SAVANNAH, Ga. — Record attendance marks the opening of this year’s Southeast Produce Council fall conference.

SEPC conference breaks attendance record

Doug Ohlemeier

Steve Williams (left), director of produce and floral for Sweetbay Supermarkets, Tampa, Fla., a division of the Brussels-based Delhaize Group, talks with Dennis Jackson, the Hudson, N.H.-based category manager with First Fruits Marketing, Yakima, Wash., during the Southeast Produce Council’s fall conference in Savannah, Ga. The conference officially opened on Sept. 24 with educational sessions that focused on the Produce Traceability Initiative.

The conference officially opened with a Sept. 24 educational session on the Produce Traceability Initiative.

Council president Tom Page, East Coast procurement manager for the Lakeland, Fla. office of Eden Prairie, Minn.-based Supervalu Inc., said 275 retailers, foodservice distributors, grower-shippers and allied industry people have descended upon the Georgia coastal city for the annual event.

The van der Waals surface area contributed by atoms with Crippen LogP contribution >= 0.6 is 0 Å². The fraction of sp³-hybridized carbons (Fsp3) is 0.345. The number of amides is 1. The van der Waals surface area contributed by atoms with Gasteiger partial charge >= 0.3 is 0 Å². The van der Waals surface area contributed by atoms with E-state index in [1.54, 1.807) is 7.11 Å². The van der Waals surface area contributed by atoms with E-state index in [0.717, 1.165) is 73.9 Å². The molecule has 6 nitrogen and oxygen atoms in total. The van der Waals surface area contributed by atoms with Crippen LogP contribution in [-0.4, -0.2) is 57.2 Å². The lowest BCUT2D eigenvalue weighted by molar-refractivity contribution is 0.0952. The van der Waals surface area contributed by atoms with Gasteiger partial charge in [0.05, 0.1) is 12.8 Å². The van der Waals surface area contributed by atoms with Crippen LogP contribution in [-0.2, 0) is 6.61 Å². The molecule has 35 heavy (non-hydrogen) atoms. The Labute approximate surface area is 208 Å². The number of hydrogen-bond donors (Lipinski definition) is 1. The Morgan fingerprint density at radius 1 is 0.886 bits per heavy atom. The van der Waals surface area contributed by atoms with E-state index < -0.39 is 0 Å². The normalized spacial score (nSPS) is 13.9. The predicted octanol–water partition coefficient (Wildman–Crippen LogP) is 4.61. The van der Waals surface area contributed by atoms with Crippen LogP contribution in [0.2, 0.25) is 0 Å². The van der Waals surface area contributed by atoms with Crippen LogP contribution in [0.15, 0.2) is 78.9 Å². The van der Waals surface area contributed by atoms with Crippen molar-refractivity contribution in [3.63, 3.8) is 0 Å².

“This is the biggest fall conference we have ever had,” Page said. “Attendance is higher than last year’s 10th anniversary.”

Page said the organization has made a commitment to adding value to the conference so the event becomes more than just a golf outing.

The educational session featured retail, foodservice and grower-shipper representatives discussing implementation of the Produce Traceability Initiative.

Anthony Salerni, program quality manager of regional produce programs for Sysco Corp., Houston, discussed what it is like for a broadline foodservice operator to implement the Produce Traceability Initiative.

He pointed to the 2008 salmonella scare that incorrectly blamed tomatoes for causing sicknesses.

“( The Produce Traceability Initiative) can quickly identify what product is not affected by a recall,” Salerni said. “The biggest challenge is that it must be implemented by the entire food industry, not just a few segments.”

Salerni said fresh produce accounts for 8% of Sysco’s sales but has doubled within past 8 years. He said fresh-cut fruit has seen the biggest increase in sales.